I don’t have a lot of details on this, but here’s what our neighborhood has shared: “Join the contactless trick-or-treating adventure in search of the Great Pumpkin! Special character appearances at each station!” Residents have to stay in their vehicles, and event staff will be placing treats in a “complimentary tote on passenger side mirror and pumpkins placed in trunk of vehicle.” (I’m not positive, but I think that last part means they’re giving us pumpkins and putting them in our trunks.) There are two different start times, a set starting location, and several treat stations along a planned route. No walk ups, registration is required and limited to residents only.

We are very fortunate, our neighborhood HOA does such a fabulous job with events all-year round. I am sure this will be super fun. We can’t wait!

Candy toss from your car: One fun idea Indy with Kids shared was to organize a reverse trick-or-treating with your neighborhood, where people drive by houses–like a birthday car parade–and gently toss candy out their window to kiddos in costumes standing in front of their homes. Think of it almost like your car is a parade float!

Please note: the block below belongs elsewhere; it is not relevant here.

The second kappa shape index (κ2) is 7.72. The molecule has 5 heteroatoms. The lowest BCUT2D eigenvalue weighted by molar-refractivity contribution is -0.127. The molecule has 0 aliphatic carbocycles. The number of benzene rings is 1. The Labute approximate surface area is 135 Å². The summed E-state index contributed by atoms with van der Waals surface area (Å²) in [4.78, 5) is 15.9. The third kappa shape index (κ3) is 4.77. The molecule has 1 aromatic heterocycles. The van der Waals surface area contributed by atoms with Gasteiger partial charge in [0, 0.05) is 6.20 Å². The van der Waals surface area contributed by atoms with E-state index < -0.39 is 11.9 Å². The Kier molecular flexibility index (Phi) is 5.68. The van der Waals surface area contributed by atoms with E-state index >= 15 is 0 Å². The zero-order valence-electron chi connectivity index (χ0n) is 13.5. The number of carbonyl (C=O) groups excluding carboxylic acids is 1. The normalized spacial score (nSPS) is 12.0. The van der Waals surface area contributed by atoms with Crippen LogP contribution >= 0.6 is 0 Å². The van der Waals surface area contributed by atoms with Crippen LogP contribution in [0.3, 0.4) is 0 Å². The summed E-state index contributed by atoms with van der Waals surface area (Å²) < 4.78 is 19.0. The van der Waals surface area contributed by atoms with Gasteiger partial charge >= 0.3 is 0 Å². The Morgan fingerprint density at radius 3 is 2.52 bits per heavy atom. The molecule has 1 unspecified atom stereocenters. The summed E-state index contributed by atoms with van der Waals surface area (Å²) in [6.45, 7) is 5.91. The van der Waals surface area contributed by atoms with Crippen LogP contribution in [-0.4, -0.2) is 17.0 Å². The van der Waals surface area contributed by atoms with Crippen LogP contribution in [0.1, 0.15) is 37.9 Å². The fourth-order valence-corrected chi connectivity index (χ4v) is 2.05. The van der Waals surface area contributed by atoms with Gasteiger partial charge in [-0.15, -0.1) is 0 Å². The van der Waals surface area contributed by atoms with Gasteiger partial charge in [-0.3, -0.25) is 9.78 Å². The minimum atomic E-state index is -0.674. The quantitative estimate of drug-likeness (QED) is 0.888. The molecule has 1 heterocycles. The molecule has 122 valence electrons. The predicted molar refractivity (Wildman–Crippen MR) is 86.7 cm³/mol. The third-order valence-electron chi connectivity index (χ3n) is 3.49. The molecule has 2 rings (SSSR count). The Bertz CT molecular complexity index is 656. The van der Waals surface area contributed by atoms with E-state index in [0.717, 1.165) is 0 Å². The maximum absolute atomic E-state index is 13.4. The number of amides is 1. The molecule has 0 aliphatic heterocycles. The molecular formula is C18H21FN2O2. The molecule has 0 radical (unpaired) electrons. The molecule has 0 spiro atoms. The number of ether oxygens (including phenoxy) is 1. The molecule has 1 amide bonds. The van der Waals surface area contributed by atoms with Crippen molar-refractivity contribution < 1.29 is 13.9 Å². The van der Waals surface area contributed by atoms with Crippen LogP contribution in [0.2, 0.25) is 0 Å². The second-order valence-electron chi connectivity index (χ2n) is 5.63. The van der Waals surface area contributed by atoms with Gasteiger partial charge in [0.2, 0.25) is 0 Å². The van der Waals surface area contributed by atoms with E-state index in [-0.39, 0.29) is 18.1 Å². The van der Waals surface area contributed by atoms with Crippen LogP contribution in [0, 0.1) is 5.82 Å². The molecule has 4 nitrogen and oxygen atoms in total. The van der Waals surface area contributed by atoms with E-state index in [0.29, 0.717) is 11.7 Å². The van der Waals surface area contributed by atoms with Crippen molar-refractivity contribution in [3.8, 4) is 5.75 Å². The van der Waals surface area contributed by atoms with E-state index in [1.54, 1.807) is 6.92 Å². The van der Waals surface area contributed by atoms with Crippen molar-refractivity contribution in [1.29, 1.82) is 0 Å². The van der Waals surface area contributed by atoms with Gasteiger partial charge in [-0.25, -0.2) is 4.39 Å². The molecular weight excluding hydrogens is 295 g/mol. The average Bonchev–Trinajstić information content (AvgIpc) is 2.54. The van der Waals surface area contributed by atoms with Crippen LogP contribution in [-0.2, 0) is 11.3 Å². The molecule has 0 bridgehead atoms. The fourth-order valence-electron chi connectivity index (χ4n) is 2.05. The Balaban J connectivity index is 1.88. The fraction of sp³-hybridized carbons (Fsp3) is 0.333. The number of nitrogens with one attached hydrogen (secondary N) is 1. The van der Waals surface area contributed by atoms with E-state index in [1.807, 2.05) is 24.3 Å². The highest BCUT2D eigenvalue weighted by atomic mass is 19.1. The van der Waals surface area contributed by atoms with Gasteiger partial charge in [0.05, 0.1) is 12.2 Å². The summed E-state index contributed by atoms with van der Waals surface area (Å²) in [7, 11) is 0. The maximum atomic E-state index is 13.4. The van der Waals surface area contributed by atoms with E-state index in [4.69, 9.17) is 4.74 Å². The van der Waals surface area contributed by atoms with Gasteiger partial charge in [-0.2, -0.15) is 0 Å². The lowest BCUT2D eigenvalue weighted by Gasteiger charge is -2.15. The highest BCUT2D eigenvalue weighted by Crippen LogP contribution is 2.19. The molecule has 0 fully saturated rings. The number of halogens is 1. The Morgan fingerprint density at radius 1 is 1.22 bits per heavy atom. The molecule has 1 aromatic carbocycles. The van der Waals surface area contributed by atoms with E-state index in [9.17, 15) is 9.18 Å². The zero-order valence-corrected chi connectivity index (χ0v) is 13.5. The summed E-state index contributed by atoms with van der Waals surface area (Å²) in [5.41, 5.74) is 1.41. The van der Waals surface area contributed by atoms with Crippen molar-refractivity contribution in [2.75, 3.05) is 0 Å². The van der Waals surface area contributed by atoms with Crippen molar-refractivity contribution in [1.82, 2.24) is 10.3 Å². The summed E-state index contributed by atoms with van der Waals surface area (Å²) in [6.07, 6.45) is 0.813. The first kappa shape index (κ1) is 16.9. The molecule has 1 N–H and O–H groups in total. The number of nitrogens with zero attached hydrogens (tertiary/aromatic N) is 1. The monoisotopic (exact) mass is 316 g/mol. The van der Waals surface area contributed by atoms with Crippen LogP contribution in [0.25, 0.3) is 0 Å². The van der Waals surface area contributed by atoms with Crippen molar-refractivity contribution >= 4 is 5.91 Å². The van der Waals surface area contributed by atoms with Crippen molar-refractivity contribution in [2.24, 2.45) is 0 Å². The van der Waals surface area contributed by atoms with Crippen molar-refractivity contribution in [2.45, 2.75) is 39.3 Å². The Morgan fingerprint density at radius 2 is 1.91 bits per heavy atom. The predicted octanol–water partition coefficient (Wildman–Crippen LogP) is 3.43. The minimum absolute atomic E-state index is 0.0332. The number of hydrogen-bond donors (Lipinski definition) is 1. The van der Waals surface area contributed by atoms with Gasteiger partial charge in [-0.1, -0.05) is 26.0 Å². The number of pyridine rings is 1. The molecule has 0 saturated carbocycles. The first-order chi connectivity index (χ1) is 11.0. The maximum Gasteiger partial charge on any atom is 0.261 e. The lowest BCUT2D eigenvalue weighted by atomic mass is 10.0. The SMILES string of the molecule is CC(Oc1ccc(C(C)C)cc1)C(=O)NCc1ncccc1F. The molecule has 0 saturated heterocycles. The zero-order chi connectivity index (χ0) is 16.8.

“This reverse trick-or-treating is a win-win. It keeps the more vulnerable generation and high risk people from getting too close while still allowing them to enjoy seeing everyone in their costumes, and the kids can still collect ALL THE CANDY!” 

Costume parade (UPDATE 9/24): I heard about this idea after posting this, but I had to come back in to add it! Kids can do a parade where they all walk through the neighborhood at the same, set time–ideally following a pre-planned path of one-way foot traffic. People can put a table with candy in front of their homes and wave to the kids from a distance. I LOVE this idea! How fun, for everyone!

Contactless classic trick-or-treating